The Senior Credit Facility requires Hines Nurseries and its subsidiaries to meet specific covenants and financial ratios, including a minimum fixed charge coverage test, a maximum leverage test and a maximum capital expenditure test. The Senior Credit Facility contains customary representations and warranties and customary events of default and other covenants. As of September 30, 2006, we were in compliance with our covenants.

The covenants under the Senior Credit Facility may affect our ability to operate our business, may limit our ability to take advantage of business opportunities as they arise and may adversely affect the conduct of our current business. A breach of a covenant in our debt instruments could cause acceleration of a significant portion of our outstanding indebtedness. In the event we breach the covenants in our debt instruments and we are unable to obtain waivers in connection therewith, we may not be able to obtain alternative financing for our debt on reasonable terms or otherwise. In that event, in order to pay the principal of our debt, we would be required to sell our equity securities, sell our assets or take other actions. The foregoing actions may not enable us to pay the principal of our debt.

First Amendment To Senior Credit Facility. Effective June 30, 2005, Hines Nurseries negotiated and entered into the First Amendment to the Senior Credit Facility. The First Amendment amended the Senior Credit Facility to require that the proceeds from the Miami Property Sale be used to pay down the term loan. In accordance with the First Amendment, we repaid the term loan in its entirety on November 8, 2005 with the completion of the Miami Property Sale. The First Amendment also amended the calculation of the fixed charge coverage ratio and the leverage ratio to allow as an addition to Earnings Before Interest, Taxes, Depreciation and Amortization (“EBITDA”) certain adjustments related to work force reductions and requires Hines to meet less restrictive minimum fixed charge coverage ratios for the last fiscal quarter of 2005, for each fiscal quarter of 2006 and for the first fiscal quarter of 2007 and maximum leverage ratios for the last fiscal quarter of 2005, for each fiscal quarter of 2006 and the first and second fiscal quarters of 2007.

Second Amendment To Senior Credit Facility. In February 2006, Hines Nurseries entered into Second Amendment to the Senior Credit Facility. The Second Amendment amends the calculation of the minimum fixed charge coverage ratio for the first quarter of 2006 and thereafter. The Second Amendment also eliminates the maximum leverage ratio.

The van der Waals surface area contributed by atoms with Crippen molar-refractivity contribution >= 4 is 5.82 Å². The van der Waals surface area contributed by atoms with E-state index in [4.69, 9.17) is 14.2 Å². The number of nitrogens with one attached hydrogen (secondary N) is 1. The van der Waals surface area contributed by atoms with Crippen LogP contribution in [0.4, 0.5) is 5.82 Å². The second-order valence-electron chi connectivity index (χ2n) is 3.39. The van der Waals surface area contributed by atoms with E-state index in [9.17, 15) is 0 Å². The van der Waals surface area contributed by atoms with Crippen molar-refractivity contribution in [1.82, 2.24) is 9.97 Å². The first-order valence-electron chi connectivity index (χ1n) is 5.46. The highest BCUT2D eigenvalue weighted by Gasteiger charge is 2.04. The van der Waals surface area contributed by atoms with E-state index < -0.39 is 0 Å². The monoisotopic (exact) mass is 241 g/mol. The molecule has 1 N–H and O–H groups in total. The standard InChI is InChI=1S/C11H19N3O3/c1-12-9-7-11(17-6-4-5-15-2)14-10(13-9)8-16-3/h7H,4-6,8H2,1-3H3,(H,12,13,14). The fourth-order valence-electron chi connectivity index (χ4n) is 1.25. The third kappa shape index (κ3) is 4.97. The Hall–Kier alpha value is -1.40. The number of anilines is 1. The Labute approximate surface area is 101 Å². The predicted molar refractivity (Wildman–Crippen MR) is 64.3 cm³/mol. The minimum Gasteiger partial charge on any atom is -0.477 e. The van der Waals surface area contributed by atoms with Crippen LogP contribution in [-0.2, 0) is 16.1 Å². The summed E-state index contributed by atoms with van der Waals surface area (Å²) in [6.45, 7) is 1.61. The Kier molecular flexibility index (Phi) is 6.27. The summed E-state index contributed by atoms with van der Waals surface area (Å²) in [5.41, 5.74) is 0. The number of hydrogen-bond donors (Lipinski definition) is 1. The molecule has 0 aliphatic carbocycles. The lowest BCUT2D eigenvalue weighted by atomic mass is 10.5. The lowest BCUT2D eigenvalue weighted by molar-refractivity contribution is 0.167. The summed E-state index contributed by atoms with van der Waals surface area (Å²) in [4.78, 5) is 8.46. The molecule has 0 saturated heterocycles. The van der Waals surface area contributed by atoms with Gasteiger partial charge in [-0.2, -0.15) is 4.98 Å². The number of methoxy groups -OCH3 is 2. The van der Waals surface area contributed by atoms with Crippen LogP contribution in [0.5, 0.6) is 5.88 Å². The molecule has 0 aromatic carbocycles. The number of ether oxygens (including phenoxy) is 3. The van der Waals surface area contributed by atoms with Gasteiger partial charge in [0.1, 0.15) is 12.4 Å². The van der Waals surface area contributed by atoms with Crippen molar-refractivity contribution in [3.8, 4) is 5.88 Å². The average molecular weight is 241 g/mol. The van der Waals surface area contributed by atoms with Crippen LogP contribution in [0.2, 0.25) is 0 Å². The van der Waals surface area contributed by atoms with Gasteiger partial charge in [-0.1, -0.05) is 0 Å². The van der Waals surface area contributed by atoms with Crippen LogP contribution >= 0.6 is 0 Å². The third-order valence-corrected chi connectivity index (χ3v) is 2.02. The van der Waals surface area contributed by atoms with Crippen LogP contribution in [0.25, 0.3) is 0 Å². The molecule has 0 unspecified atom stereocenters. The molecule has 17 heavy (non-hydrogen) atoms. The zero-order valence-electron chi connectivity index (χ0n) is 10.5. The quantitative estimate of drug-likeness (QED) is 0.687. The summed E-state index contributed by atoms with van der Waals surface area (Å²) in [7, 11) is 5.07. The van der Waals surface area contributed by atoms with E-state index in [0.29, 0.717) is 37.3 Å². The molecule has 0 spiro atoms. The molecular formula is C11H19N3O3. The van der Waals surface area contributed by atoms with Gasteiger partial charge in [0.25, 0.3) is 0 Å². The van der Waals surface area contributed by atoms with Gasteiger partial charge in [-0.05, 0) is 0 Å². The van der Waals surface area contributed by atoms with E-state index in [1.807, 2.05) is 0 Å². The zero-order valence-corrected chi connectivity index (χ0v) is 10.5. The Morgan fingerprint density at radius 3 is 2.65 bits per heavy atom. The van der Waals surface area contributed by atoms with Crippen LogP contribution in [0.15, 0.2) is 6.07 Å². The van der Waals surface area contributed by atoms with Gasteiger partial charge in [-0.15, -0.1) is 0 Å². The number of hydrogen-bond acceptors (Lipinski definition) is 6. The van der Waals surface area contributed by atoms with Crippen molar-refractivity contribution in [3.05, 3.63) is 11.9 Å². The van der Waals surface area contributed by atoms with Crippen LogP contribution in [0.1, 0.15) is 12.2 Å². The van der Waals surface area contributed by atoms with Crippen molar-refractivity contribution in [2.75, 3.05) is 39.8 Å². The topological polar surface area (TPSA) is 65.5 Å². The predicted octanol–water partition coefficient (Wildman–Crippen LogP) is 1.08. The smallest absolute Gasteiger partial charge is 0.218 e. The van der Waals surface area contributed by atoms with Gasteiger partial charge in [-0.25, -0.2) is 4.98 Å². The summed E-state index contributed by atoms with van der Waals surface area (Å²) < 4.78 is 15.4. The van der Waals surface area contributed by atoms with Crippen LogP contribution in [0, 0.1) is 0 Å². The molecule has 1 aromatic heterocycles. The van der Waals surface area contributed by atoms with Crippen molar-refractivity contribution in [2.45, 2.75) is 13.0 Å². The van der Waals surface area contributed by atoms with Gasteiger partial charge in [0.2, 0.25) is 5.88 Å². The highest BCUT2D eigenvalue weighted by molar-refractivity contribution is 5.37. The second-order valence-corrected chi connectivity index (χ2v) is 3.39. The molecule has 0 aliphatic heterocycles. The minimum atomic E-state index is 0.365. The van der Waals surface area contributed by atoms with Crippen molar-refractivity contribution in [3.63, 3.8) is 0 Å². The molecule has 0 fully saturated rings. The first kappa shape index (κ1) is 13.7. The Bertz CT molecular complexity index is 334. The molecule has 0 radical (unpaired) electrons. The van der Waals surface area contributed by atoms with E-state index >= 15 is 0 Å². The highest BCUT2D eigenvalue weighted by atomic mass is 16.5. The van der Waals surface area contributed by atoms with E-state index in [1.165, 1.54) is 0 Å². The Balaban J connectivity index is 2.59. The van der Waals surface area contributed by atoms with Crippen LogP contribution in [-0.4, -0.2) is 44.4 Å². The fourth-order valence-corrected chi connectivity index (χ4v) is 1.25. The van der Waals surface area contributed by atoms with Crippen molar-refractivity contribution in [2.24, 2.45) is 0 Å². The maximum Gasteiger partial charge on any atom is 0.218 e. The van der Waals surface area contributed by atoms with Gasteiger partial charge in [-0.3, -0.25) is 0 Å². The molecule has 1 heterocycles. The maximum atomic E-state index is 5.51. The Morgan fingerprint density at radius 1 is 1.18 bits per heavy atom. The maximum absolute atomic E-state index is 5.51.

Third Amendment To Senior Credit Facility. In August 2006, Hines Nurseries negotiated and entered into the Third Amendment to the Senior Credit Facility. The Third Amendment waived the requirement that we comply with the minimum fixed charge coverage ratio covenant for the periods ended June 30, 2006 and September 30, 2006. The Third Amendment also instituted maximum revolving utilization restrictions under the credit facility which, subject to applicable borrowing base calculations, limit the Company’s borrowings to limits which range from $10.8 million to $23.3 million depending on the fiscal quarter. It also increased the interest rate spread by 25 basis points on outstanding prime and London Interbank Offered Rate (“LIBOR”) borrowings, increased unused line fees and established new fixed charge covenant ratios beginning in the fourth quarter of 2006. In addition, the Third Amendment requires us to sell ours four color nursery facilities in the Northeast and certain assets in Miami, Florida by no later than December 31, 2006. The sales of these assets are required to generate a predetermined amount of aggregate proceeds.
 
Critical Accounting Policies
 
The preparation of financial statements in conformity with accounting principles generally accepted in the United States of America requires us to make estimates and assumptions that affect the reported amounts of assets and liabilities and disclosure of contingent assets and liabilities at the date of the financial statements and the reported amounts of revenues and expenses during the reporting period. Actual results could differ from those estimates. We believe that the following areas represent our most critical accounting policies related to actual results that may vary from those estimates.
 
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Revenue Recognition.
 
We record revenue, net of sales discounts and allowances, when all of the following have occurred: an agreement of sale exists, product delivery and acceptance has occurred and collection is reasonably assured.

Sales with pay by scan arrangements are recognized when the products are sold by the retailers.
 
Sales Returns and Allowances.
 
Amounts accrued for sales returns and allowances are maintained at a level believed adequate by management to absorb probable losses in the trade receivables due to sales discounts and allowances. The provision rate is established by management using the following criteria: past sales returns experience, current economic conditions and other relevant factors. The rate is re-evaluated on a quarterly basis. Provisions for sales discounts and allowances charged against income increase the allowance. We record revenue, net of sales discounts and allowances, when the risk of ownership is transferred to the customer. Allowances are provided at the time revenue is recognized in accordance with SFAS No. 48, “Revenue Recognition When Right of Return Exists.”
 
Allowance for Doubtful Accounts.